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Home Portfolio's home of the week

Image1400Geri Hadley and Ron Coté's bay area bungalow, built by Architect Robert Wylie, features some really beautiful tile throughout in decidedly non-traditional installations. "Usually," writes Wylie, "tile is an afterthought, a utilitarian choice, but here it was integral to the house's connection with the visual grammar and the philosophy of the Craftsman movement."

The full text of the article, originally printed in Traditional Home magazine, is also available online.

Object Fetish: Ebay, April 2005


Lots of good stuff on Ebay this week - tomorrow I'll go through A&C items on various Craigslist regional sites, but today I've got a few deals from ebay to share.

Craftsman in the Movies

Zathurahousethe new Columbia/Tristar kids' film Zathura, based on the childrens book of the same name, seems (at least from the trailer) to take place primarily inside a beautiful Greene-style Craftsman home. Take a look at the beautiful stained glass in the front door and the cloud lifts throughout the house! The film is directed by actor (and now director) Jon Favreau, who I have been told lives in a gorgeous Craftsman in the Los Feliz neighborhood of Los Angeles.

What are some other films that feature Craftsman structures in supporting roles?

Urban Hardwoods

Pic3Seattle's Urban Hardwoods make furniture with a variety of reclaimed woods, primarily urban trees felled for a variety of reasons, from disease to construction to weather. Some of their work is very contemporary in design, but even if modern isn't your thing, there's plenty of beautiful grain and hand-work to see on their site.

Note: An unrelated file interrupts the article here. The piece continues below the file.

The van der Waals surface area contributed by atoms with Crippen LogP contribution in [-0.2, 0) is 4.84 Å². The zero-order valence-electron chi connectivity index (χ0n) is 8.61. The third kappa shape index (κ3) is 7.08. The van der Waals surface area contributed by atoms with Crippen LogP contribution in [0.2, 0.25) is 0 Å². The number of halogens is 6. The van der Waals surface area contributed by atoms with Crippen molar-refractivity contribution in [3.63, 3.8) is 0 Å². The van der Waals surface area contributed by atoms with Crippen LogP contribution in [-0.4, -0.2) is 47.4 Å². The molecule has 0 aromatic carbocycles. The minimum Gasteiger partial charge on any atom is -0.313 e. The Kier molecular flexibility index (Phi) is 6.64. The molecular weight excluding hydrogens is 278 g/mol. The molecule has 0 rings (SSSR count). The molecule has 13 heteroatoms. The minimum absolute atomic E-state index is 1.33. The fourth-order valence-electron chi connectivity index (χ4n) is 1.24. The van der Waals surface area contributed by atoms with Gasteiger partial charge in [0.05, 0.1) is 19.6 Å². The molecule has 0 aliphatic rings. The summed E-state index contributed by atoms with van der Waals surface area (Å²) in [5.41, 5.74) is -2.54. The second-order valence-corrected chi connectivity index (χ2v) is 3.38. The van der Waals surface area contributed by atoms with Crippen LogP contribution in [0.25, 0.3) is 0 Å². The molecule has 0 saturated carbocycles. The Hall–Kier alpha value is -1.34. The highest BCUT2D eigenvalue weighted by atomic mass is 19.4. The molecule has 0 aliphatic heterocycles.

Urban Hardwoods was founded in 2002 to reclaim urban trees and to make enduring furniture that honors the natural beauty of the wood. (The company) grew naturally out of the vision of ... founder Jim Newsom, who began salvaging beached logs with his tugboat from the shores of Elliot Bay in the late 1990s. What he discovered in the process of acquiring and using urban wood is the incredible beauty of local trees. Combining these materials with fresh designs and exceptional craftsmanship is a synergistic endeavor with delightful results.

Berkeley Brown Shingle


I've probably mentioned the houses I grew up in before - Spanish revival stucco bungalows, mostly - but I recently found a few online resources devoted to a particularly popular style of Craftsman home in my hometown: the brown-shingle craftsman. After my parents separated, my father lived (and still lives) in a brown-shingle home built by James Plachek, a contemporary of Julia Morgan and Bernard Maybeck, a specialist in churches and libraries (and who experimented with some early techniques for improving energy efficiency), who as a young man was a student of Morgan's or perhaps an apprentice of some sort.